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Evidently, you can take the owner out of the used car shop, but you can’t change their mindset. Unbelievably, this same guy turned up as the new body shop manager at a nice Chevrolet dealership shop that I had as a customer on and off depending on their current painter. A brand-new truck customer had complaints about some transportation damage on the boxside and a factory flaw in the OE finish on the driver’s door.

The former used car stud had his crew panel paint the door and the boxside with acrylic enamel. After there was lots of dirt and a poor match, the customer refused and the shop tried again, this time painting the adjacent panels complete with the same poor matching color. The irate customer was still unhappy and refused to accept the work and offered them one last try. True to his roots, the manager had the brand spanking new truck scuffed, casually masked and dipped complete. When the dust settled, the dealer gave the customer a much nicer new truck from the lot and took a hit when they sold the poorly masked and sprayed brand-new truck at the auction.

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Out of Business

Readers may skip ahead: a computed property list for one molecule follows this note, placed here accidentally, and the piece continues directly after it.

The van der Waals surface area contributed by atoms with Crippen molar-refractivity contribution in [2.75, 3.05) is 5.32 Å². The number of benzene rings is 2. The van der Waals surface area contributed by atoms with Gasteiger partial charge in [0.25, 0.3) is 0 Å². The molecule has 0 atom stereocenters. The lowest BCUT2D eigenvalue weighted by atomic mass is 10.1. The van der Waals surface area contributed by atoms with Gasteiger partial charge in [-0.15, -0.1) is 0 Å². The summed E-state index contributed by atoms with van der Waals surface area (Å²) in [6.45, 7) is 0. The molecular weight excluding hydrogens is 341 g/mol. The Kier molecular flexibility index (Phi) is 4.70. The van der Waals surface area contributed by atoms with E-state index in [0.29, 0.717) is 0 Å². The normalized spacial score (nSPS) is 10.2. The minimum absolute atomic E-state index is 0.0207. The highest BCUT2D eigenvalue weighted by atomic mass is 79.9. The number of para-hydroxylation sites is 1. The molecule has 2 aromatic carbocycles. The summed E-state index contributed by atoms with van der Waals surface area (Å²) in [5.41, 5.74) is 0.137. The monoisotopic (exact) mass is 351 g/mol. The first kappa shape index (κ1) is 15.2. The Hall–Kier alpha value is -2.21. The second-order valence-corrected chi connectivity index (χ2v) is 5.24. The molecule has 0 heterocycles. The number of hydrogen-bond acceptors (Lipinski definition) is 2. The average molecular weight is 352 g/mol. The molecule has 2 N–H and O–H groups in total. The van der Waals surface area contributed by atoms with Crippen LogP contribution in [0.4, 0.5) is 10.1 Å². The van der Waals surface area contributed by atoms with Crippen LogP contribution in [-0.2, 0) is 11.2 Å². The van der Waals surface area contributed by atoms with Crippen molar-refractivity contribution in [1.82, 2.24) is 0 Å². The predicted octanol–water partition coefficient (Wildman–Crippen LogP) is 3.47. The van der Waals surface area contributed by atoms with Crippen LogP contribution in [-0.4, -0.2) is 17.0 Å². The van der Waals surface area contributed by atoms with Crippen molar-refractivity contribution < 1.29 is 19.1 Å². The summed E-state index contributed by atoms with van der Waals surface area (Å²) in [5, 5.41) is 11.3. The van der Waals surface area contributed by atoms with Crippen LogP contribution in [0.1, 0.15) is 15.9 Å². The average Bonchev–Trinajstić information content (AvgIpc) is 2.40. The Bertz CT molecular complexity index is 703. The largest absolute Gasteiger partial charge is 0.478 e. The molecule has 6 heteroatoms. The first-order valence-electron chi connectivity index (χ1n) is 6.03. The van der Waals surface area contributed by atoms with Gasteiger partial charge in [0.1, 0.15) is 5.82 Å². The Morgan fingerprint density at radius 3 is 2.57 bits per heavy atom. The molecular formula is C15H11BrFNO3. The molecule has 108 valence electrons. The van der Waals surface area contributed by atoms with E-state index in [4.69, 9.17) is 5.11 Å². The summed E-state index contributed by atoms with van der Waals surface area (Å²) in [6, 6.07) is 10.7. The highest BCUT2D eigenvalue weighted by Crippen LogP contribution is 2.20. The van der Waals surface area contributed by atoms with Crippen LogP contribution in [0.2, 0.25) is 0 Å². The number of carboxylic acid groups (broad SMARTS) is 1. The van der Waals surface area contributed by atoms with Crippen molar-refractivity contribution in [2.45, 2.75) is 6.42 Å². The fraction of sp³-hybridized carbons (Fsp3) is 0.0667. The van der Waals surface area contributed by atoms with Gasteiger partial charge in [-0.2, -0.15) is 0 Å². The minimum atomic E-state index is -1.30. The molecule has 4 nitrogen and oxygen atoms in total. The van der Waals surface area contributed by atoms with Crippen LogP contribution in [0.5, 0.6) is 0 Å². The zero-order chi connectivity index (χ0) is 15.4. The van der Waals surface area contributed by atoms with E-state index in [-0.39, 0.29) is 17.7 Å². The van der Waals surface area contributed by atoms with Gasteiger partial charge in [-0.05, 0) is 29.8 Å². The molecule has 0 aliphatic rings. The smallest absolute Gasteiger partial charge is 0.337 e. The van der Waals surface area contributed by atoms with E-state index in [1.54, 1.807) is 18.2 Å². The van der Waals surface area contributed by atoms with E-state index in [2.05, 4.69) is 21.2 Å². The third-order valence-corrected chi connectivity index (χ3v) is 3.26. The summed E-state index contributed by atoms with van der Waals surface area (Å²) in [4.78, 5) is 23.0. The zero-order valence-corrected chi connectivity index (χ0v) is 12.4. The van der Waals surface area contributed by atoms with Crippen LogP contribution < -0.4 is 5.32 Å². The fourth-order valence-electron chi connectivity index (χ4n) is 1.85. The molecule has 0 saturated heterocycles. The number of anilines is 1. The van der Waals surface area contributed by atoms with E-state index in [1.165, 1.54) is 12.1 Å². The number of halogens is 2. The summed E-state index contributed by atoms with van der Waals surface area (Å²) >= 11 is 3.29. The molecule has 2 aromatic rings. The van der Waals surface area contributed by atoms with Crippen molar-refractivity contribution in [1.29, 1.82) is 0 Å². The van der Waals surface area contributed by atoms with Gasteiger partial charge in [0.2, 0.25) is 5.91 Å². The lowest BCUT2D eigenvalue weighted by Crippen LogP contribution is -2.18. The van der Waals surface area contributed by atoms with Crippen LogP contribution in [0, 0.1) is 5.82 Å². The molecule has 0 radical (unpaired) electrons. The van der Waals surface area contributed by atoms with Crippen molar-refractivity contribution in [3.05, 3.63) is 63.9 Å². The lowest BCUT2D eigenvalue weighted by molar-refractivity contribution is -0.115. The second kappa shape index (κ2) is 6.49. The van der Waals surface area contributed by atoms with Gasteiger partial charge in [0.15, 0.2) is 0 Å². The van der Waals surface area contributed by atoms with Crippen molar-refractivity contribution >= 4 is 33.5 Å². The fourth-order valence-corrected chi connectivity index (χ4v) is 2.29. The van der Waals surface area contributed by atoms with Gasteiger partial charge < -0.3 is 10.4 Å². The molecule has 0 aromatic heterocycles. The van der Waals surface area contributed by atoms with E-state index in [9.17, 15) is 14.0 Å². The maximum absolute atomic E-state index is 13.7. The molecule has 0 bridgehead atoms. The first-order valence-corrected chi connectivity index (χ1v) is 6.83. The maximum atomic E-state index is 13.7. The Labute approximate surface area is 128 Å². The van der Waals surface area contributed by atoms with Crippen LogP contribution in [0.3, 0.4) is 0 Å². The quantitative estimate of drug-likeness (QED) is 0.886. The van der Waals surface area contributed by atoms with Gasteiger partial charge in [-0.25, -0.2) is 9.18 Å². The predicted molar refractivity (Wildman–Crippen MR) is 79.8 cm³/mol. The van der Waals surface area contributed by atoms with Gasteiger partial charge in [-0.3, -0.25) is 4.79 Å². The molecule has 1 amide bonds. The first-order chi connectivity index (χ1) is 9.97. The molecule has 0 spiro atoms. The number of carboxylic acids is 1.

Tales from the seamy edge of collision repair make for amusing cocktail conversation these days, but I’m delighted to report that the worst offenders are finally out of business. Today’s consumers know enough to expect their late-model used cars to continue to look good for the whole time they own them and don’t hesitate to return to the selling dealers with complaints when they don’t. Paint chemistry has improved, and so has the used car specialist. Sadly for the local jobber, they seldom buy gallons of color these days and often remain difficult to collect money from.

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Mark R. Clark is the owner of Professional PBE Systems in Waterloo, Iowa; he is a well-known industry speaker and consultant. He is celebrating his 26th year as a contributing editor to BodyShop Business.